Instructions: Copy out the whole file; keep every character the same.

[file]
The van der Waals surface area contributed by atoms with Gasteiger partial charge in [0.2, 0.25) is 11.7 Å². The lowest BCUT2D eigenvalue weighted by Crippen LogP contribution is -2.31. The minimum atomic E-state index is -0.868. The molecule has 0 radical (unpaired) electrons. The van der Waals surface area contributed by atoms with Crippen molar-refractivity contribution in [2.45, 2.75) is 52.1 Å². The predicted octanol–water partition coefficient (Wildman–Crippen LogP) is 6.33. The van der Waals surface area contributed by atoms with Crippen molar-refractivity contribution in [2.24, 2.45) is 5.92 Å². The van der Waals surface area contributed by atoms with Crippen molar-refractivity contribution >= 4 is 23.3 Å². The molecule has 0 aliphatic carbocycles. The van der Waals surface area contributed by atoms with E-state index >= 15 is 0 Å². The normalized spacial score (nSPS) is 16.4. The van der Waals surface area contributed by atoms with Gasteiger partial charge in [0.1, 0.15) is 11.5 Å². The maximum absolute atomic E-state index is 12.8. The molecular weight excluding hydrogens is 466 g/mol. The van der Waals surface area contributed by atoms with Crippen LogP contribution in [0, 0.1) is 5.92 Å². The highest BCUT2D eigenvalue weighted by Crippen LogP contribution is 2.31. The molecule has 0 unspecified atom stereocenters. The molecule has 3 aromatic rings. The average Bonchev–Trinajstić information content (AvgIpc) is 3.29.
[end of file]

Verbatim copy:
The van der Waals surface area contributed by atoms with Gasteiger partial charge in [0.2, 0.25) is 11.7 Å². The lowest BCUT2D eigenvalue weighted by Crippen LogP contribution is -2.31. The minimum atomic E-state index is -0.868. The molecule has 0 radical (unpaired) electrons. The van der Waals surface area contributed by atoms with Crippen molar-refractivity contribution in [2.45, 2.75) is 52.1 Å². The predicted octanol–water partition coefficient (Wildman–Crippen LogP) is 6.33. The van der Waals surface area contributed by atoms with Crippen molar-refractivity contribution in [2.24, 2.45) is 5.92 Å². The van der Waals surface area contributed by atoms with Crippen molar-refractivity contribution >= 4 is 23.3 Å². The molecule has 0 aliphatic carbocycles. The van der Waals surface area contributed by atoms with E-state index >= 15 is 0 Å². The normalized spacial score (nSPS) is 16.4. The van der Waals surface area contributed by atoms with Gasteiger partial charge in [0.1, 0.15) is 11.5 Å². The maximum absolute atomic E-state index is 12.8. The molecular weight excluding hydrogens is 466 g/mol. The van der Waals surface area contributed by atoms with Crippen LogP contribution in [0, 0.1) is 5.92 Å². The highest BCUT2D eigenvalue weighted by Crippen LogP contribution is 2.31. The molecule has 0 unspecified atom stereocenters. The molecule has 3 aromatic rings. The average Bonchev–Trinajstić information content (AvgIpc) is 3.29.